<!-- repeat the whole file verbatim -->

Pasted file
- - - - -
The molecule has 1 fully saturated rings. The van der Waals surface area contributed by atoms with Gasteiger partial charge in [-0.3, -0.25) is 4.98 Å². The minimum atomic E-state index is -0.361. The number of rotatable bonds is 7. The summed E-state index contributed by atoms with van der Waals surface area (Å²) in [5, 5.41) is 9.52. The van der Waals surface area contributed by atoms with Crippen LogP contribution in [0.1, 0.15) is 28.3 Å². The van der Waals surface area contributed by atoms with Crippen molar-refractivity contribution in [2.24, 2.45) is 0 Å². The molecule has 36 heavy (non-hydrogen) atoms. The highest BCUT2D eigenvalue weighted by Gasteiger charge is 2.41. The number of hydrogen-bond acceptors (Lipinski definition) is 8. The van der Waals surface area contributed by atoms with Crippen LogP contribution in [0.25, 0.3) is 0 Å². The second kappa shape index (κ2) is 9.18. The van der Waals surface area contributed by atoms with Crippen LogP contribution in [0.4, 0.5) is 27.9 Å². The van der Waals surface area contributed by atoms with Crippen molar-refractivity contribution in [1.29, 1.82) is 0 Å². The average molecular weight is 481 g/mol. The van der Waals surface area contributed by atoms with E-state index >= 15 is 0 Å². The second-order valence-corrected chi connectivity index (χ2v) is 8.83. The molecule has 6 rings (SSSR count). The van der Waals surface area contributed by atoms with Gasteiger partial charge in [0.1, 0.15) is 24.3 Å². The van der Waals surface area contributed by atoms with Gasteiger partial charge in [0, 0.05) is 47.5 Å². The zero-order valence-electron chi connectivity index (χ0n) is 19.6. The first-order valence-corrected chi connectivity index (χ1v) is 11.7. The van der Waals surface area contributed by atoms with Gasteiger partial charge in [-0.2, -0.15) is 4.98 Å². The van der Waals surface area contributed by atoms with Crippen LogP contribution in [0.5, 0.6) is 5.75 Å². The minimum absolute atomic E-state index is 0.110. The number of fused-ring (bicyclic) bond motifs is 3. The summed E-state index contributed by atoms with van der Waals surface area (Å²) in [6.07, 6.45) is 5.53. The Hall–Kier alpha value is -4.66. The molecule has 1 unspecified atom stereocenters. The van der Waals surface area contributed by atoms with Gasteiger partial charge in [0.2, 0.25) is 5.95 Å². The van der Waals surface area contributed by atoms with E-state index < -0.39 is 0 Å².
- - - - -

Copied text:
The molecule has 1 fully saturated rings. The van der Waals surface area contributed by atoms with Gasteiger partial charge in [-0.3, -0.25) is 4.98 Å². The minimum atomic E-state index is -0.361. The number of rotatable bonds is 7. The summed E-state index contributed by atoms with van der Waals surface area (Å²) in [5, 5.41) is 9.52. The van der Waals surface area contributed by atoms with Crippen LogP contribution in [0.1, 0.15) is 28.3 Å². The van der Waals surface area contributed by atoms with Crippen molar-refractivity contribution in [2.24, 2.45) is 0 Å². The molecule has 36 heavy (non-hydrogen) atoms. The highest BCUT2D eigenvalue weighted by Gasteiger charge is 2.41. The number of hydrogen-bond acceptors (Lipinski definition) is 8. The van der Waals surface area contributed by atoms with Crippen LogP contribution in [0.25, 0.3) is 0 Å². The second kappa shape index (κ2) is 9.18. The van der Waals surface area contributed by atoms with Crippen LogP contribution in [0.4, 0.5) is 27.9 Å². The van der Waals surface area contributed by atoms with Crippen molar-refractivity contribution in [1.29, 1.82) is 0 Å². The average molecular weight is 481 g/mol. The van der Waals surface area contributed by atoms with E-state index >= 15 is 0 Å². The second-order valence-corrected chi connectivity index (χ2v) is 8.83. The molecule has 6 rings (SSSR count). The van der Waals surface area contributed by atoms with Gasteiger partial charge in [0.1, 0.15) is 24.3 Å². The van der Waals surface area contributed by atoms with Gasteiger partial charge in [0, 0.05) is 47.5 Å². The zero-order valence-electron chi connectivity index (χ0n) is 19.6. The first-order valence-corrected chi connectivity index (χ1v) is 11.7. The van der Waals surface area contributed by atoms with Gasteiger partial charge in [-0.2, -0.15) is 4.98 Å². The van der Waals surface area contributed by atoms with Crippen LogP contribution in [0.5, 0.6) is 5.75 Å². The minimum absolute atomic E-state index is 0.110. The number of fused-ring (bicyclic) bond motifs is 3. The summed E-state index contributed by atoms with van der Waals surface area (Å²) in [6.07, 6.45) is 5.53. The Hall–Kier alpha value is -4.66. The molecule has 1 unspecified atom stereocenters. The van der Waals surface area contributed by atoms with Gasteiger partial charge in [0.2, 0.25) is 5.95 Å². The van der Waals surface area contributed by atoms with E-state index < -0.39 is 0 Å².